Interview with Miss Tess

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Miss Tess SOUNDS like she belongs in Brooklyn. A New York City borough that has a great mix of culture but is one when it comes to toughness is what Brooklyn is all about. Miss Tess’ music is all encompassing roots music, but it all sounds fresh, polished, and intelligent.  One look at Miss Tess on stage and you can tell she means business in a very ear-pleasing way.

Her latest release, The Love I Have For You on Signature Sounds Records, is an EP with only one original, but includes six covers from artists all over the roots-music field: Neil Young, Willie Nelson, Bonnie Raitt, Ted Hawkins, Randy Newman, and Hank Williams. Miss Tess handles all of them immaculately, making them sound her own. Is she alt-country, neo-swing, jump blues, R&B, rockabilly, or electric folk? Yes, it’s all Miss Tess.

Originally form Maryland, her childhood was immersed in music thanks to her parents. “They were always in bands and having folks over to the house and jam.” She did not play much music in high school, opting to attend punk shows in the Washington, DC area as a fan. “It wasn’t until I moved to Baltimore that I started performing on my own. I went to a few open mics, eventually putting together my first band called Sipping Sugar.”

Her first album came in 2005 with Home, which had her parents backing her up on saxophone, clarinet and bass, recorded in their living room. This was followed by the 2007 release of jazz standards (along with two originals), When Tomorrow Comes. Extensive traveling in her college-age days also helped her to soak up musical influences like a sponge. “I had told my mom that I was just going to keep driving around the country and be a vagabond with my guitar. Moms aren’t usually too keen on that idea, so she suggested that if I wanted to pursue music, I should go somewhere to actually make some connections.” Tess used some inheritance money from her grandfather to study at Berklee, studying ear training, harmony, and music business. Though only there for three semesters, she did form a band in Boston that played the folk/roots music circuit. “In my five years in Boston, I won a Boston Music Award and was nominated several times.” This stay included the recording and release of 2007’s Modern Vintage, recorded at the studio of the late Mark Sandman (of Morphine fame) with her band The Bon Ton Parade. Also recorded and released during this time was the album Live On The Road as well as the critically acclaimed Darling, Oh Darling (both from 2009), 2010’s The Waltz Set EP and 2011’s double-disc Live Across The Mason-Dixon Line.

Tess soon made the trek to NYC along with some fellow bandmates, which made a name change to the Talkbacks, due to the previous name being confused by writers and reviewers as a Zydeco band. Tess’ sound was becoming less horn-driven and more basic with two guitars, bass, and drums. “I think that it’s a very classic set-up for what we’re doing. I think of us as a rock-n-roll and blues band that has been able to tap into some great American roots music, including swing, country and jazz.”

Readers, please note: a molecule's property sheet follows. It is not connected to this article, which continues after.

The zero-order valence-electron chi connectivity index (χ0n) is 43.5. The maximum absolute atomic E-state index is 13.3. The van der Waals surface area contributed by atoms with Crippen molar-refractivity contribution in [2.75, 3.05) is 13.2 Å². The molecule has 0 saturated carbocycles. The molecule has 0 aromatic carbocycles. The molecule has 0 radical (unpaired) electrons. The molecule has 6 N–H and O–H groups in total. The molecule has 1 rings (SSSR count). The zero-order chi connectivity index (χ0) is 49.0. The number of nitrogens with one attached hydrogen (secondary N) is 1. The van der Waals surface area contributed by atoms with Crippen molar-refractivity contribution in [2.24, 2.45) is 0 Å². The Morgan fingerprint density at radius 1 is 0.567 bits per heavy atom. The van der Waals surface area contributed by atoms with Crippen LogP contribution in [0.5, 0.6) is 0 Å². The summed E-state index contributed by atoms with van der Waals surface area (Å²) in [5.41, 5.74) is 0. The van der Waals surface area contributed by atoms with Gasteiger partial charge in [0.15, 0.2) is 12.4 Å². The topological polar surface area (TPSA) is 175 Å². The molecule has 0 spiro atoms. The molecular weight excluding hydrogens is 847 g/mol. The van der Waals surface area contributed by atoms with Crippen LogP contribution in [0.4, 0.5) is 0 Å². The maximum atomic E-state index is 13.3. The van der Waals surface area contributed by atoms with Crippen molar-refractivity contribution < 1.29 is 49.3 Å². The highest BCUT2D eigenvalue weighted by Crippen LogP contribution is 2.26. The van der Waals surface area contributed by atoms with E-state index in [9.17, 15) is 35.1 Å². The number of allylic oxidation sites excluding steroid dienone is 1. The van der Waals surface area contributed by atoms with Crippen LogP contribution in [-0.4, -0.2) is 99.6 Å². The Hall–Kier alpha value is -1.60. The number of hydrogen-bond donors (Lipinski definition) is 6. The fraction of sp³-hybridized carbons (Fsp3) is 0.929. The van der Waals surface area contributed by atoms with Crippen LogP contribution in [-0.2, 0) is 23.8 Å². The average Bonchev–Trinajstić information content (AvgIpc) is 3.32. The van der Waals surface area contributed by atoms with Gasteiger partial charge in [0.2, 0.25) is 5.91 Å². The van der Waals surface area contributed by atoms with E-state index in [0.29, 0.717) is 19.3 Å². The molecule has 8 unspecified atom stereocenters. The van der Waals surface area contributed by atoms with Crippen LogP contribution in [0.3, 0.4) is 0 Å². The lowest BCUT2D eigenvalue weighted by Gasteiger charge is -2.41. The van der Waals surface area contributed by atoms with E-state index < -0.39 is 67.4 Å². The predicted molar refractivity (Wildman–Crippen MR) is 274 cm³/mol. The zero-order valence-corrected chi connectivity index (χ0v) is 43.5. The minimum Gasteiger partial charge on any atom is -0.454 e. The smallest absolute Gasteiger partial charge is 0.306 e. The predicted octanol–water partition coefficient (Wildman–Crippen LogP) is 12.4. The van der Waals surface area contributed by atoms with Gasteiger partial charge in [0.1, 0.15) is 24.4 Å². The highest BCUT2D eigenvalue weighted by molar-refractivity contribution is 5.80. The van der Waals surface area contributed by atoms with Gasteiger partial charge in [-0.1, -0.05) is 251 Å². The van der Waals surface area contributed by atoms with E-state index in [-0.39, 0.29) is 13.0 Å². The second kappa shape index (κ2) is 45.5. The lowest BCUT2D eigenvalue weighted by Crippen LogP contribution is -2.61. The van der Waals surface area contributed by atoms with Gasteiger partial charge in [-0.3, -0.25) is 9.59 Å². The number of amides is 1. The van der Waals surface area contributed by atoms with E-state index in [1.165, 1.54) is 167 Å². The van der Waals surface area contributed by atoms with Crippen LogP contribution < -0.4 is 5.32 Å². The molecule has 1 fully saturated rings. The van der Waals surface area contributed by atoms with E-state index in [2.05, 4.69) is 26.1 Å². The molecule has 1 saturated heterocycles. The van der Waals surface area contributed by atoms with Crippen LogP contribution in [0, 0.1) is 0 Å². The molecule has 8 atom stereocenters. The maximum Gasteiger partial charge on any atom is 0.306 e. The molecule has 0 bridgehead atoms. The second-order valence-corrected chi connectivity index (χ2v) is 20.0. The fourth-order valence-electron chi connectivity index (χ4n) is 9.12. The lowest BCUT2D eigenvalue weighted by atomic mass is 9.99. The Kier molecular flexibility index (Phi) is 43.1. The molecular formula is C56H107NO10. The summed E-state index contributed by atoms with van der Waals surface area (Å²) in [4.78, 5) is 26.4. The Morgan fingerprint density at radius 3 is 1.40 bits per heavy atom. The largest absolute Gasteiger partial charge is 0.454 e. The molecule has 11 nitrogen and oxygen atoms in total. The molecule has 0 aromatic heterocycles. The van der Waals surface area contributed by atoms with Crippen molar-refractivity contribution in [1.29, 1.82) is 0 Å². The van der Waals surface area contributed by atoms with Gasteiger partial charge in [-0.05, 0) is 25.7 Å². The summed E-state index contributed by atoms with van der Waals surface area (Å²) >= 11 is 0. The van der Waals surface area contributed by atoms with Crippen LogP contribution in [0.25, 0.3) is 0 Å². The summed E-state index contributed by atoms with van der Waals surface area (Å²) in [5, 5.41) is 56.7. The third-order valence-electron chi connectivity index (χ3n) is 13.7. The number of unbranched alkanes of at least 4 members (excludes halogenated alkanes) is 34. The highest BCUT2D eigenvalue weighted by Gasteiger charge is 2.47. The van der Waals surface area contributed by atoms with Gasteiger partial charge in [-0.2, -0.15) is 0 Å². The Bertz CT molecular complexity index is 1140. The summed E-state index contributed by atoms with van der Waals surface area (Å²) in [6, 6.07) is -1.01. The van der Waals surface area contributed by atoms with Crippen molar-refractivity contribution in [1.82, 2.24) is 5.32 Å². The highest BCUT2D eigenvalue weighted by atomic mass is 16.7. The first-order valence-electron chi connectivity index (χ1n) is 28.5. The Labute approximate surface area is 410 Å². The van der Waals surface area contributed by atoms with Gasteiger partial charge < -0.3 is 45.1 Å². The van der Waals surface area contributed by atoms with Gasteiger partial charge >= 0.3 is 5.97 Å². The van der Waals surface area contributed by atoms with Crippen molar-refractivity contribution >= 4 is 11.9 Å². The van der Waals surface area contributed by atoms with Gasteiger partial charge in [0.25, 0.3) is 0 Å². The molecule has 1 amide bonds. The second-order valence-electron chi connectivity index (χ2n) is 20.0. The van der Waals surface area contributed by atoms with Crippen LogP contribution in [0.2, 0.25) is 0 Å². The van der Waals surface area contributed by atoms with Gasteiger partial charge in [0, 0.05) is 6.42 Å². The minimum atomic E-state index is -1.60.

The band was soon signed to Signature Sounds, and released Sweet Talk in 2012. The album included 10 originals as well as a cover of The Ink Spots’ “I Don’t Want To Set The World On Fire.” Tess’ songs pay extensive tribute to the great female blues, jazz, and cabaret singers. Titles include “Don’t Tell Mama,” “Save Me, St. Peter,” and “If You Wanna Be My Man.”

While Tess is primarily recognized for her vocals and songwriting, one should not second-guess her guitar abilities. Her rhythmic chops are tight as a drum, and she can hold her own throwing in an occasional lead during a live performance. “Most of my licks I ripped off from a guitar player from the 1940s named Mary Osborne, a protege of Charlie Christian, and some Chuck Berry, with some of my own sass and rhythmic tendencies.” One can also hear Scotty Moore and Sister Rosetta Tharpe in her style.

And her axe of choice? “My archtop is a great old guitar, a late 1930s Weymann. After I bought it, I had a vintage Johnny Smith pickup installed, which gives it a really sweet tone through a tube amp. This has been my main guitar for the last seven years, though I just bought a new Fender Telecaster Carbonita to mix it up a little.”

To fully enjoy Miss Tess and the Talkbacks, one has to see the band at a live performance. With the current lineup of guitarist Thomas Bryan Eaton, bassist James Gascoyne and drummer Matt Meyer accompanying Tess, the energy given off from the stage will make the audience sweat from head-bopping and dancing just as much as the band. One of the band’s fortes is what it calls “Show Me Your Freebird!” Knowing how hecklers love to call out the Lynyrd Skynyrd classic to irritate bands, Miss Tess has turned it into a challenge. She asks for fans to send her requests of songs that they would not expect her to perform, and they will play it at an upcoming gig and post it later on YouTube. Songs have included “Heat of Glass” (Blondie), “Man Eater” (Hall & Oates), and “Knot Comes Loose” (My Morning Jacket).

Other projects currently on Tess’ hands is her side project called The Sweet & Lowdown with Rachel Price of Lake Street Dive. The future is also wide open for Miss Tess and her band. Not only are they extremely popular in New York City and Boston, but also get enthusiastic response from festivals such as the Blackpot Festival in Lafayette, Louisiana, and have a European tour in the works. The band is currently recording a 45-rpm single, and are working on the next album. “I want the next album to be a little more rock-n-roll, so we’ll see what happens. I’m not always sure where my muse is taking me.”


Cover Photo Credit:  Shervin Lainez

~ Matt Merta

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